Not only is immense pressure a driving force behind addiction in actors, a dangerous combination of excess in money, limelight, freedom, extravagance, and codependency on the part of those surrounding the star also facilitates substance abuse. Below are 10 Oscar winners who were known to have struggled with drugs on their way to the top.
A two-time Academy Award winner, Penn wasn’t always a respected player. In the 80s he was infamous for his turbulent marriage to superstar Madonna, which reportedly got physical when he began abusing alcohol- some reports even stated he bound and gagged her in their apartment when he would leave to buy more booze. His outspoken tantrums in public didn’t help him either, until 1995 when he was cast opposite Susan Sarandon in the critically acclaimed Dead Man Walking, where he portrayed a Death Row inmate facing lethal injection for murder. Earning him his first Oscar nomination, he began to slowly merge off his bad boy image and into calmer roles. His second and third nods came in 1999 for Woody Allen’s Sweet & Lowdown and 2001’s I Am Sam - both of which focused on a gentler side of the actor. He finally won the gold in 2003 for Clint Eastwood’s Mystic River, as a grieving father and ex-con, and later in 2008 for portraying a gay activist in Gus Van Sant’s Milk.
Autopsies report that an anti-depressant was in the comedian’s system after his suicide, but his struggle with cocaine and alcohol abuse dates back more than 30 years. “Cocaine for me was a place to hide. Most people get hyper on coke. It slowed me down”, Williams told People magazine in 1988. He was able to quit the drug cold turkey following the death of his Saturday Night Live costar John Belushi, who overdosed on heroin during their work week. Williams went on to earn 4 Oscar nominations, starting with a comedy in 1987’s Good Morning, Vietnam as a radio disk jockey, and then being cited for three dramas: 1989’s Dead Poets Society, 1991’s The Fisher King, and 1997’s Good Will Hunting, the latter for which he triumphed in the Best Supporting Actor category.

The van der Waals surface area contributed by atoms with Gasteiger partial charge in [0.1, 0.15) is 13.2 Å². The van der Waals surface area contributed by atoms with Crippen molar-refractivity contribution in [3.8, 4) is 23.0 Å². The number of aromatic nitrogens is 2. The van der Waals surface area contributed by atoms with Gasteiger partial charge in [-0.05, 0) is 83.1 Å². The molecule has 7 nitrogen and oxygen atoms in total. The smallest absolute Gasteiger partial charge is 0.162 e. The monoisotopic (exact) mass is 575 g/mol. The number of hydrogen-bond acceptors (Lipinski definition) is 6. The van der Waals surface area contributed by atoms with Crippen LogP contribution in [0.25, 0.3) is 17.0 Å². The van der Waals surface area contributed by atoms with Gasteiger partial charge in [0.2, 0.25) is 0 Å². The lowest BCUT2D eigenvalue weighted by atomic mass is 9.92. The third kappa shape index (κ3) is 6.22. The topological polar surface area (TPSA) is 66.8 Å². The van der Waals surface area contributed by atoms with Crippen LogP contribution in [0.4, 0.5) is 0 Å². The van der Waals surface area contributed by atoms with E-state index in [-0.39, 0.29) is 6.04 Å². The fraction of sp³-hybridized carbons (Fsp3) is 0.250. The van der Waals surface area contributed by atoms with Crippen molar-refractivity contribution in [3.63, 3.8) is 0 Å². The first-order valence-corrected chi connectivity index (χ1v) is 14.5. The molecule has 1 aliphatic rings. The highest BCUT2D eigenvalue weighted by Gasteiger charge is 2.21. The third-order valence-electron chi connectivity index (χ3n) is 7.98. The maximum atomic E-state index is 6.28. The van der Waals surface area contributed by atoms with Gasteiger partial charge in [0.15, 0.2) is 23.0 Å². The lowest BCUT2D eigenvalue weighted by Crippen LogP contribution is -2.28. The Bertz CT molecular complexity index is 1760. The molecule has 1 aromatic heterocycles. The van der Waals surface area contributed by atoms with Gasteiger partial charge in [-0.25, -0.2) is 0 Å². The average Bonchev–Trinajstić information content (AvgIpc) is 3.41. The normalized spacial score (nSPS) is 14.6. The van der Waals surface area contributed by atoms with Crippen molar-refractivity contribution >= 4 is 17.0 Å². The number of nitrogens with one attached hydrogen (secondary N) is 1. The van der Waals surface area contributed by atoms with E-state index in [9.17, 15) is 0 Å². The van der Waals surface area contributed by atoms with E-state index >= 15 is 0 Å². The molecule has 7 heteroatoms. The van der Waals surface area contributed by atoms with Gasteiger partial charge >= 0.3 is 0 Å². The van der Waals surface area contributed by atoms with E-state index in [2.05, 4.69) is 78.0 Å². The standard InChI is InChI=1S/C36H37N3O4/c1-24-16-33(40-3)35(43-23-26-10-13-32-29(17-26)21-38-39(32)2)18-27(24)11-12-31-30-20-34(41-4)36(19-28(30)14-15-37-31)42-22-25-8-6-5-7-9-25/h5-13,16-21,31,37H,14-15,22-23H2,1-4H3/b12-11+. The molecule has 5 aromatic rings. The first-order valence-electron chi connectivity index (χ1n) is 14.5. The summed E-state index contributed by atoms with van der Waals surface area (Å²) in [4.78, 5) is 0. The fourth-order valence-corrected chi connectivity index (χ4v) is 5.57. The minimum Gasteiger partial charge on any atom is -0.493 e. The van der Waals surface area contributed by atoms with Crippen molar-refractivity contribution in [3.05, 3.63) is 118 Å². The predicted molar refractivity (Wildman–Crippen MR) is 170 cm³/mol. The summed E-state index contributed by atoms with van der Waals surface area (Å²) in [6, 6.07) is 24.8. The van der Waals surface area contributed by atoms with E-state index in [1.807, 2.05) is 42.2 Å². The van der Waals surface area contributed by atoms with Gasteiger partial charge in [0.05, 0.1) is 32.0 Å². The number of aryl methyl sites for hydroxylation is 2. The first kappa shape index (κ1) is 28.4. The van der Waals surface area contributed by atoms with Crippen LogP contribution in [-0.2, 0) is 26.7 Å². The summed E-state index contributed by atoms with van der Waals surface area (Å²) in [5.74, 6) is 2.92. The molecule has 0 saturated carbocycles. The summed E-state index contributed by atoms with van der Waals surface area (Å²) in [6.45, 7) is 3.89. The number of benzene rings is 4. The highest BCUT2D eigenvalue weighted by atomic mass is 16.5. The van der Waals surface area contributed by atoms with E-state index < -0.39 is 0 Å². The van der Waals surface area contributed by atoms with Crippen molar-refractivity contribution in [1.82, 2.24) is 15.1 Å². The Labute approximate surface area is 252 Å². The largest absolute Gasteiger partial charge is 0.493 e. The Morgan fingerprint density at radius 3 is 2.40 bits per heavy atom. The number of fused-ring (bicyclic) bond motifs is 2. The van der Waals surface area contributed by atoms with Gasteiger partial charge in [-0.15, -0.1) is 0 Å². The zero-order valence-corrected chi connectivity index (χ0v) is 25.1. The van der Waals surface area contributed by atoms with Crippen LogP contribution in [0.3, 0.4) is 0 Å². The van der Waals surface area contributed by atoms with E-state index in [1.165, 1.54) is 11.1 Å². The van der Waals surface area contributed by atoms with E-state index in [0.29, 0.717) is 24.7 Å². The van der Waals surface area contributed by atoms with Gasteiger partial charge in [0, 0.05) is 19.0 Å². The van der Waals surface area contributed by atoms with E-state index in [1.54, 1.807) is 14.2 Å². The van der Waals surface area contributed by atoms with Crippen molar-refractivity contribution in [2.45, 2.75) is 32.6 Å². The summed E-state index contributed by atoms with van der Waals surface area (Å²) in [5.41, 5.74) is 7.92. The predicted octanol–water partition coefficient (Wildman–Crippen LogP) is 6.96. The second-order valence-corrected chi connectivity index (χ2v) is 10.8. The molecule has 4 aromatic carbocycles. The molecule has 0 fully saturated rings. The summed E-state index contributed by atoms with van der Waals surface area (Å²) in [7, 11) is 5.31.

Notorious for Ledger’s role as the Joker in the blockbuster smash The Dark Knight, the method actor allegedly turned to narcotics to enhance his acting, yet some maintain his divorce with Michelle Williams played a role in his drug use as well.
The short-lived career of the late actor could have ended due in part to his Oscar winning role as the sinister villain. Reports from various colleagues claim Ledger would often come to work unrested, down bottles of ecstasy at social parties, and admit grief over the loss of custody to his daughter with Michelle Williams, after the couple split. Although his death was ruled “accidental” by medical examiners, there was excessive evidence of prescription medications in his system. Ledger’s first Oscar nomination, and rise to fame, came in the controversial role of Ennis in Ang Lee’s Brokeback Mountain, a look at a closeted gay relationship between two cowboys in rural Wyoming. His award for Best Supporting Actor in 2008 was presented posthumously.